Homes and other property in California’s Silicon Valley have never been worth more, according to the Santa Clara County Assessor, which is about to send out letters to 478,000 property owners who can expect to see their assessments go up by an average of 8.35 percent.
Santa Clara County Assessor Larry Stone reported earlier today that the county assessment roll grew by nearly $26 billion, to $334.6 billion. It was the second-highest dollar increase in the county’s history.
“The Silicon Valley economy has been roaring back, leading the nation out of the Great Recession,” Stone said in a statement. “Declining unemployment, a dramatic reduction in office and apartment vacancies, a surge in the NASDAQ, and housing values commanding multiple offers and sales above the asking price all indicate a very robust recovery.”
Stone said it’s “fabulous news” for schools and local public agencies that rely on property tax revenue — and property owners, too.
“The resurgence in the economy is also welcome news for homeowners who are finally seeing the market value of what is usually their single biggest asset, their home, rise above their purchase price, restoring equity lost during the recession,” he said.
Property tax assessments in California are complicated by Proposition 13, which limited taxes on real property to 1 percent of their assessed value. When it was enacted in 1978, Proposition 13 required that properties be assessed at their 1975 value, and tied annual increases of assessed value to inflation, with a cap of 2 percent per year.
But property assessments are shooting up by more than that because assessors are allowed to restore assessed values on properties that were reduced during the downturn.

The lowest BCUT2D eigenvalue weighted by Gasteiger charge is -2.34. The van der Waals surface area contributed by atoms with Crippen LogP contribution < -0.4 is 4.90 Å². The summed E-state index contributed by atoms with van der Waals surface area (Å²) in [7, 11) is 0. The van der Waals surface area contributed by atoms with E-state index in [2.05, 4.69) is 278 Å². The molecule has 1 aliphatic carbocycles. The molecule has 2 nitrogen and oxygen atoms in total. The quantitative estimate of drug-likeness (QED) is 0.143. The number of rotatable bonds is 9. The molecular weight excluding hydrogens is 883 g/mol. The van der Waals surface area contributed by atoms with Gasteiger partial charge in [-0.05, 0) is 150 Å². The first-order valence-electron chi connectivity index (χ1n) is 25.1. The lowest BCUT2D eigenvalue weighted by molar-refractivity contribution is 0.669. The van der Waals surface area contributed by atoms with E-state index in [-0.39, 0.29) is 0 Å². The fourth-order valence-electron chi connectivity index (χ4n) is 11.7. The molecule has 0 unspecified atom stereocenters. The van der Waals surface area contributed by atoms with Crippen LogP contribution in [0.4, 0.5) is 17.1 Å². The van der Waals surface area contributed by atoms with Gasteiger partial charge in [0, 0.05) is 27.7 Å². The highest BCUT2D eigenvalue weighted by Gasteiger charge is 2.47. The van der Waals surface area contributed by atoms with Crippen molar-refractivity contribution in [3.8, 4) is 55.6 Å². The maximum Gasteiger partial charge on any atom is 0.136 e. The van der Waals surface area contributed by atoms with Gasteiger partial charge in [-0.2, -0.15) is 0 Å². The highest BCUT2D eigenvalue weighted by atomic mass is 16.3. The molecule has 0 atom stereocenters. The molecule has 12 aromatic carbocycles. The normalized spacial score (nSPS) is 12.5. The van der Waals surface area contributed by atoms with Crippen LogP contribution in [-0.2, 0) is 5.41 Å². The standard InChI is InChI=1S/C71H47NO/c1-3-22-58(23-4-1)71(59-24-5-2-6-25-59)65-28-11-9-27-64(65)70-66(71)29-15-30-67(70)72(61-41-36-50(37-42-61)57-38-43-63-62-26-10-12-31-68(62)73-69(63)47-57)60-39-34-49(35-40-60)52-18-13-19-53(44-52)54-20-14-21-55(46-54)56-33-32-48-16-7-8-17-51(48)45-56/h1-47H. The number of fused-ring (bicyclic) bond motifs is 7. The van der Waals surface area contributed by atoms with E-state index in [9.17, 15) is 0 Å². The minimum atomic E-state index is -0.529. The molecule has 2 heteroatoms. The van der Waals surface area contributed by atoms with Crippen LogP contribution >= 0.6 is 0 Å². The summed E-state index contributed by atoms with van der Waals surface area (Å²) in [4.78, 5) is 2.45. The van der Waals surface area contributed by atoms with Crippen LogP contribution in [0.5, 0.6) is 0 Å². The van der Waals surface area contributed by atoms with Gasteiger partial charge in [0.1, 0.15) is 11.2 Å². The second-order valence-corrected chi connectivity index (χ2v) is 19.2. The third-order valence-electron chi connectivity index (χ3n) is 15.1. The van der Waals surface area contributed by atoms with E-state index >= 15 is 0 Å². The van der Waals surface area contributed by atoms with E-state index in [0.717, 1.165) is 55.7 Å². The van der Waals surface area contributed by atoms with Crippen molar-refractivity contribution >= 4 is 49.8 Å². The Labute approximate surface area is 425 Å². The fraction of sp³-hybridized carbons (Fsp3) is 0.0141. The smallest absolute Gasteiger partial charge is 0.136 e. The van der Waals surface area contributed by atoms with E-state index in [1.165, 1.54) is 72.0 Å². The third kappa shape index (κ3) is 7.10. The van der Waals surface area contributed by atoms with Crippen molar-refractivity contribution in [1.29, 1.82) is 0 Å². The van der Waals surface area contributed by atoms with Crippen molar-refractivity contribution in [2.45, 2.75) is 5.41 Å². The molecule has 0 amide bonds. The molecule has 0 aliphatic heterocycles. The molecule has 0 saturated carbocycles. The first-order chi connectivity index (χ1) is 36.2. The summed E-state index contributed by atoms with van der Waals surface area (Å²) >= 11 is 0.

“Just as we reduced the assessed values when market values declined, so too we must restore the assessments,” Stone said, as mandated by Proposition 8, a companion law to Proposition 13.
Proposition 8 says property owners are entitled to the lower of the fair market value of their property, or the base year value as determined at the time of purchase or construction, and increased by no more than 2 percent annually.
“If an assessment was reduced during the recession, the restoration of the property’s assessed value is not limited to 2 percent, until the market value of the property reaches its purchase price, plus the annual inflation increase of no more than 2 percent,” Stone said. “The market solely determines whether the assessed value of a property is reduced or restored.”
Last year, the assessor’s office said, 136,000 residential properties in Santa Clara County were assessed below their purchase price to account for the collapse of the residential real estate market. This year, the market value of 47,000 of those properties has risen to the point that “all the value lost during the recession has been fully restored, and the market value now exceeds the original purchase price. In addition, the assessed value of another 81,000 properties will be partially restored to reflect the surging residential property market.”
For the remaining 276,000 property owners, the limits imposed by Proposition 13 apply, and the assessed value will increase by 2 percent.
During the past two years, rents for apartments jumped as much as 30 percent, and 8,000 new apartment units are under construction or recently completed in San Jose alone, with another 5,000 units in the South Bay, the assessor’s office said.
Class A office and R&D (research and development) rents have increased nearly 20 percent, and sales of residential homes, both single-family and condominiums, are approaching pre-recession levels.
All 15 cities in Santa Clara County recorded assessment roll growth above 6 percent. Campbell and Cupertino led all municipalities with growth of 11.6 and 10.8 percent, respectively.